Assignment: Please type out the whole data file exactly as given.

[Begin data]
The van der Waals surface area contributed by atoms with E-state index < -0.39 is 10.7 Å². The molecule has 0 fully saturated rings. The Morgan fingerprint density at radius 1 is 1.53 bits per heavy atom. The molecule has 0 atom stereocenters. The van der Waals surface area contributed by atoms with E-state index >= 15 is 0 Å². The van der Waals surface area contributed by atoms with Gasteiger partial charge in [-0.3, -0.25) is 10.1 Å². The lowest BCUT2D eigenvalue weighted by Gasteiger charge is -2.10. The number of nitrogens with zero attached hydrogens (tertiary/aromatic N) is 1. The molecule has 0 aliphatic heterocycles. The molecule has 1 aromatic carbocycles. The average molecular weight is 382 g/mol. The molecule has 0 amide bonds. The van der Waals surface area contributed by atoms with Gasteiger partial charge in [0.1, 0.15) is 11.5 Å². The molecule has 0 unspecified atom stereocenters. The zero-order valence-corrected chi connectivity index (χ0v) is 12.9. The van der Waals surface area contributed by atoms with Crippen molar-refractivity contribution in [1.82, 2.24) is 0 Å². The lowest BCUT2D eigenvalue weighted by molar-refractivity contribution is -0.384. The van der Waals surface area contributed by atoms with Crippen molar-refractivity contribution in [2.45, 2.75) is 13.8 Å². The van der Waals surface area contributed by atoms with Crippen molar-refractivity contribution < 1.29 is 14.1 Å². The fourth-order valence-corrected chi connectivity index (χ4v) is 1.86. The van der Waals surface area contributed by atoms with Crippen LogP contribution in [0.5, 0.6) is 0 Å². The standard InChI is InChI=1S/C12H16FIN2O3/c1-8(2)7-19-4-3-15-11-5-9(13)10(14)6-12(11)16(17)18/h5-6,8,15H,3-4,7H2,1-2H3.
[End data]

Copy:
The van der Waals surface area contributed by atoms with E-state index < -0.39 is 10.7 Å². The molecule has 0 fully saturated rings. The Morgan fingerprint density at radius 1 is 1.53 bits per heavy atom. The molecule has 0 atom stereocenters. The van der Waals surface area contributed by atoms with E-state index >= 15 is 0 Å². The van der Waals surface area contributed by atoms with Gasteiger partial charge in [-0.3, -0.25) is 10.1 Å². The lowest BCUT2D eigenvalue weighted by Gasteiger charge is -2.10. The number of nitrogens with zero attached hydrogens (tertiary/aromatic N) is 1. The molecule has 0 aliphatic heterocycles. The molecule has 1 aromatic carbocycles. The average molecular weight is 382 g/mol. The molecule has 0 amide bonds. The van der Waals surface area contributed by atoms with Gasteiger partial charge in [0.1, 0.15) is 11.5 Å². The molecule has 0 unspecified atom stereocenters. The zero-order valence-corrected chi connectivity index (χ0v) is 12.9. The van der Waals surface area contributed by atoms with Crippen molar-refractivity contribution in [1.82, 2.24) is 0 Å². The lowest BCUT2D eigenvalue weighted by molar-refractivity contribution is -0.384. The van der Waals surface area contributed by atoms with Crippen molar-refractivity contribution in [2.45, 2.75) is 13.8 Å². The van der Waals surface area contributed by atoms with Crippen molar-refractivity contribution < 1.29 is 14.1 Å². The fourth-order valence-corrected chi connectivity index (χ4v) is 1.86. The van der Waals surface area contributed by atoms with Crippen LogP contribution in [0.5, 0.6) is 0 Å². The standard InChI is InChI=1S/C12H16FIN2O3/c1-8(2)7-19-4-3-15-11-5-9(13)10(14)6-12(11)16(17)18/h5-6,8,15H,3-4,7H2,1-2H3.